ROS may be problem pertinent, extended (problem pertinent plus a limited number of other systems), or complete. The 1995 and 1997 Documentation Guidelines define these terms:

  • Problem pertinent ROS is about the system directly related to the problems noted in the HPI. Documentation should include the patient’s positive and negative responses.
  • Extended ROS includes responses about two to nine systems.
  • Complete ROS requires review of at least 10 systems. The record should include individual documentation of systems with positive or pertinent negative responses. For the other systems, Medicare allows a note of “all other systems are negative.”

E/M History Component: Past, Family, and/or Social History

Past, family, and/or social history (PFSH) is a review of three possible areas:

  • Past history is a review of the patient’s previous illnesses, injuries, and treatments such as prior major illnesses and injuries, operations, and hospitalizations; current medications; allergies such as to drugs or food; and age-appropriate immunization and feeding/dietary status.
  • Family history is a review of medical events in the patient’s family, including the health status or cause of death for immediate family (parents, siblings, children); diseases that relate to the chief complaint, history of present illness, or system review; hereditary diseases; and diseases of family members that could put the patient at risk.
  • Social history is a review of past and current activities. Relevant information may vary by age, such as marital status and living arrangements; current employment; occupational history; military history; drug, alcohol, and tobacco use; education level; sexual history; and other relevant social factors.

PFSH may be pertinent or complete.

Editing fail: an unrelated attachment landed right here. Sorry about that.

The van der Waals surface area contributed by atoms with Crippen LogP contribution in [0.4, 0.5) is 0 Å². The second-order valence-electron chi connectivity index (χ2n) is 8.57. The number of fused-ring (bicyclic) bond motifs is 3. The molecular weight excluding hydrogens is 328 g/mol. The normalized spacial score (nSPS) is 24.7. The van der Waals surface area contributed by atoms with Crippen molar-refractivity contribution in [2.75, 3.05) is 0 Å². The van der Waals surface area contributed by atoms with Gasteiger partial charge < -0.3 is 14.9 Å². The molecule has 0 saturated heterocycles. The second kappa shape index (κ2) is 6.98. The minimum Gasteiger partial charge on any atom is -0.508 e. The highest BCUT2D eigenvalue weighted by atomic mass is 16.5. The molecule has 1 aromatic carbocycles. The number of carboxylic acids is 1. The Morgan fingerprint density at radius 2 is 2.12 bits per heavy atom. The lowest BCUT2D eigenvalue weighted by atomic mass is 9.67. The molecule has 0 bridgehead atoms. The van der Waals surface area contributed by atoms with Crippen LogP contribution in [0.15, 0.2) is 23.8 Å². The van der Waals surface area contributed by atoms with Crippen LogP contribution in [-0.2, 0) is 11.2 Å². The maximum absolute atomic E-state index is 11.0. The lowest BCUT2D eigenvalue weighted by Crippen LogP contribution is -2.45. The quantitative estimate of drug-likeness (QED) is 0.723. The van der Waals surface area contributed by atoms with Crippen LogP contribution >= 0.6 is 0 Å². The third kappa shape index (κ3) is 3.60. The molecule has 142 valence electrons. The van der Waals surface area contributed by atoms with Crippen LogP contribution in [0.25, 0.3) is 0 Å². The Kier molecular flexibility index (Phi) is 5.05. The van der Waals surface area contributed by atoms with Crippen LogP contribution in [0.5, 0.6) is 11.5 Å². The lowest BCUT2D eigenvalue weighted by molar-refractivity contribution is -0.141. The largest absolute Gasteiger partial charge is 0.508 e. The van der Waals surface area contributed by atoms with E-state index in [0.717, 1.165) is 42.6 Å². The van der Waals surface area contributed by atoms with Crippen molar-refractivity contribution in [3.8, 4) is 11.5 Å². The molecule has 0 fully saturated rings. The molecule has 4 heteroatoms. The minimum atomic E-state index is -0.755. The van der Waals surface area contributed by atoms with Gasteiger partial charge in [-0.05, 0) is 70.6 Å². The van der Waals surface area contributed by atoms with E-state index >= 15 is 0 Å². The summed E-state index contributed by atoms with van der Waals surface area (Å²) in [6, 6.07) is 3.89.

Pertinent PFSH is a review of areas related to the problems noted in the HPI. So one item from any of the three areas will qualify as pertinent PFSH, according to 1995 and 1997 Documentation Guidelines.

Complete PFSH is a review of two or all three of the areas. Whether you need two or three depends on the E/M service category, the 1995 and 1997 Documentation Guidelines state:

  • One item from two areas is a complete PFSH for established patient office and outpatient services, emergency department, established patient domiciliary care, and established patient home care.
  • One item from all three areas is a complete PFSH for new patient office and outpatient services, hospital observation services, initial hospital inpatient care, consultations, comprehensive nursing facility assessments, new patient domiciliary care, and new patient home care.

E/M categories that require only an interval history (subsequent hospital care, follow-up inpatient consults, and subsequent nursing facility care) don’t require PFSH.

E/M History Component: Determine the Type of History

Once you’ve determined the level of HPI, ROS, and PFSH, you can use Table 2, taken from Medicare’s Evaluation and Management Services booklet, to select the correct type of history for your E/M code

Table 1: Elements Required for Each Type of History for E/M

Type of History CC HPI ROS PFSH
Problem Focused Required Brief N/A N/A
Expanded Problem Focused Required Brief Problem Pertinent N/A